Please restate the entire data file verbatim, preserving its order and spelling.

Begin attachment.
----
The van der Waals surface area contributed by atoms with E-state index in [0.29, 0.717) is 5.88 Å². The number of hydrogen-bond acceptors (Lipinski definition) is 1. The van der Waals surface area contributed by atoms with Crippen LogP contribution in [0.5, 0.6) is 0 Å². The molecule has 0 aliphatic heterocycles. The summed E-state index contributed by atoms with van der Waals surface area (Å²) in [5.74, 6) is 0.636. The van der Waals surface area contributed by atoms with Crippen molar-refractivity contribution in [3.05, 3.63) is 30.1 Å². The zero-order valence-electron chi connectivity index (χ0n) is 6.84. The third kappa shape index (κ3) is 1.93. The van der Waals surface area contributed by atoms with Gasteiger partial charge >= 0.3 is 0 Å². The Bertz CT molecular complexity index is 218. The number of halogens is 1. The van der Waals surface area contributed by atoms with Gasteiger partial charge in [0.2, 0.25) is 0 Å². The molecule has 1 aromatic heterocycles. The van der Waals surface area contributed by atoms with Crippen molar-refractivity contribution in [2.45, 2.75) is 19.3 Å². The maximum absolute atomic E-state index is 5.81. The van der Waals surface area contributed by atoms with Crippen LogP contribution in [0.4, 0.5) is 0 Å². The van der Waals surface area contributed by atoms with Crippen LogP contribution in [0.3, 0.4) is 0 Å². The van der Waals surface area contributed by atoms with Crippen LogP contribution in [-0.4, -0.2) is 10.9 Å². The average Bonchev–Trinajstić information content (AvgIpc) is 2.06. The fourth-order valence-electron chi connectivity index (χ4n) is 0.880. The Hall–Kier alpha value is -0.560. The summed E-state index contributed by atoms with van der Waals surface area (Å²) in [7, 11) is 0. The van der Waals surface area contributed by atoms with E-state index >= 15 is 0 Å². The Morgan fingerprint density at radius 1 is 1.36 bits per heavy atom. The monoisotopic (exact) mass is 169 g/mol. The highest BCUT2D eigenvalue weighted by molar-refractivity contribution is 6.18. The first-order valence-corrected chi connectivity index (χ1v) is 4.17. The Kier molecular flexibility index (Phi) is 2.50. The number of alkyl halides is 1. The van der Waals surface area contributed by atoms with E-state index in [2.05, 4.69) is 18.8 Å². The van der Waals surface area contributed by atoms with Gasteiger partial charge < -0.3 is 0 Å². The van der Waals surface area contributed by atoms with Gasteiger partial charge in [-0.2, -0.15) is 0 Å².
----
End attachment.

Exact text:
The van der Waals surface area contributed by atoms with E-state index in [0.29, 0.717) is 5.88 Å². The number of hydrogen-bond acceptors (Lipinski definition) is 1. The van der Waals surface area contributed by atoms with Crippen LogP contribution in [0.5, 0.6) is 0 Å². The molecule has 0 aliphatic heterocycles. The summed E-state index contributed by atoms with van der Waals surface area (Å²) in [5.74, 6) is 0.636. The van der Waals surface area contributed by atoms with Crippen molar-refractivity contribution in [3.05, 3.63) is 30.1 Å². The zero-order valence-electron chi connectivity index (χ0n) is 6.84. The third kappa shape index (κ3) is 1.93. The van der Waals surface area contributed by atoms with Gasteiger partial charge >= 0.3 is 0 Å². The Bertz CT molecular complexity index is 218. The number of halogens is 1. The van der Waals surface area contributed by atoms with Gasteiger partial charge in [0.2, 0.25) is 0 Å². The molecule has 1 aromatic heterocycles. The van der Waals surface area contributed by atoms with Crippen molar-refractivity contribution in [2.45, 2.75) is 19.3 Å². The maximum absolute atomic E-state index is 5.81. The van der Waals surface area contributed by atoms with Crippen LogP contribution in [0.4, 0.5) is 0 Å². The van der Waals surface area contributed by atoms with Crippen LogP contribution in [0.3, 0.4) is 0 Å². The van der Waals surface area contributed by atoms with Crippen LogP contribution in [-0.4, -0.2) is 10.9 Å². The average Bonchev–Trinajstić information content (AvgIpc) is 2.06. The fourth-order valence-electron chi connectivity index (χ4n) is 0.880. The Hall–Kier alpha value is -0.560. The summed E-state index contributed by atoms with van der Waals surface area (Å²) in [7, 11) is 0. The van der Waals surface area contributed by atoms with E-state index >= 15 is 0 Å². The Morgan fingerprint density at radius 1 is 1.36 bits per heavy atom. The monoisotopic (exact) mass is 169 g/mol. The highest BCUT2D eigenvalue weighted by molar-refractivity contribution is 6.18. The first-order valence-corrected chi connectivity index (χ1v) is 4.17. The Kier molecular flexibility index (Phi) is 2.50. The number of alkyl halides is 1. The van der Waals surface area contributed by atoms with E-state index in [2.05, 4.69) is 18.8 Å². The van der Waals surface area contributed by atoms with Gasteiger partial charge < -0.3 is 0 Å². The van der Waals surface area contributed by atoms with Gasteiger partial charge in [-0.2, -0.15) is 0 Å².